New Hampshire is one of 22 Republican trifectas, meaning Republicans control both chambers of the legislature and the governor’s office. As of this writing, the party has a 14-10 majority in the Senate. Republican Gov. Chris Sununu, in office since 2017, is not running for re-election next year.

Rafter is a partner for Waterline, an organization that provides river flow information for boaters and anglers. Guzofski is a Northwood selectman and a chaplain for the Northwood Fire Department. 

The special election in Rockingham 1 wasn’t the only special election to help determine control of a state House on Tuesday. In Pennsylvania, Democrat Lindsay Powell defeated Republican Erin Connolly Autenreith 65%-35% in HD 21, meaning Democrats will regain their 102-101 House majority.

As of Sept. 20, 51 state legislative special elections have been scheduled for 2023 in 19 states. Forty-one of those have already taken place. Three seats have changed partisan control as a result of special elections—one changed from Democratic to Republican, and two from Republican to Democratic.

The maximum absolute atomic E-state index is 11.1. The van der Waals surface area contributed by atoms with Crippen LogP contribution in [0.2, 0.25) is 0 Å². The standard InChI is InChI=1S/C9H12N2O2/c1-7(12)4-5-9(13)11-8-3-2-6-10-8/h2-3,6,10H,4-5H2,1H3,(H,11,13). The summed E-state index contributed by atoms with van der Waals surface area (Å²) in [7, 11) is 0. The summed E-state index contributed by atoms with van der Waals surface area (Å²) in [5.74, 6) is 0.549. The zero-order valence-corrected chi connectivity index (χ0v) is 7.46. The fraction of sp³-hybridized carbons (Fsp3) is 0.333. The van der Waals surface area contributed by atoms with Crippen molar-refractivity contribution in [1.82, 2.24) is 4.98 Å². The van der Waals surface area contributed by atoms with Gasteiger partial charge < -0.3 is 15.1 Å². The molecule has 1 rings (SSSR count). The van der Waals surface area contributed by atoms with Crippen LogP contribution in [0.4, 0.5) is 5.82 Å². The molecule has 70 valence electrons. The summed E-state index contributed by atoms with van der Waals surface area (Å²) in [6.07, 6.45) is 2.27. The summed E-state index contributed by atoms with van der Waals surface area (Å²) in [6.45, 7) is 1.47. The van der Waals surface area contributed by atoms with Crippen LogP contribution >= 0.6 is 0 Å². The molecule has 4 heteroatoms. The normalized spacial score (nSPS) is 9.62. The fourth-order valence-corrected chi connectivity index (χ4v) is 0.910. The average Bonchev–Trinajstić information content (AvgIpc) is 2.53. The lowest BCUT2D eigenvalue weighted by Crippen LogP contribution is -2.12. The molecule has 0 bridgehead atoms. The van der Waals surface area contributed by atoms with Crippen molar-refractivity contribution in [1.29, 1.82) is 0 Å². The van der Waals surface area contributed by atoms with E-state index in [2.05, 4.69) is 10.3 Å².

Between 2011 and 2021, an average of 74 special elections took place each year.

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GQR’s Anna Greenberg talks polls in the latest episode of On the Ballot

In this week’s episode of On the Ballot, host Victoria Rose talks with Democratic Pollster Anna Greenberg. Greenberg is a senior partner at the polling firm GQR and a former professor at Harvard University’s John F. Kennedy School of Government. 

During the conversation, Greenberg discusses the reasons campaigns use polling and the insights they gain from it. She also talks about the distinct challenges pollsters encounter when working with campaigns at various government levels. 

Greenberg also reflects on the evolution of the polling industry throughout her career and shares her thoughts on the growing public skepticism about media polls. Plus, she tells us why state polls matter much more than national polls in presidential years, why she believes 2024 is shaping up to be an “incumbent protection cycle,” and which states she thinks are swing states today vs. 2016.  

Want to learn more? Click the link below and listen to our full conversation with Professor Greenberg! And for more insights about today’s polling scene, check out our January interview with RMG Research’s Scott Rasmussen.

Remember, new episodes of On the Ballot drop every Thursday afternoon. If you’re reading this on the morning of Sept. 21, there’s still time to subscribe to On the Ballot on your preferred podcast app and catch this week’s release!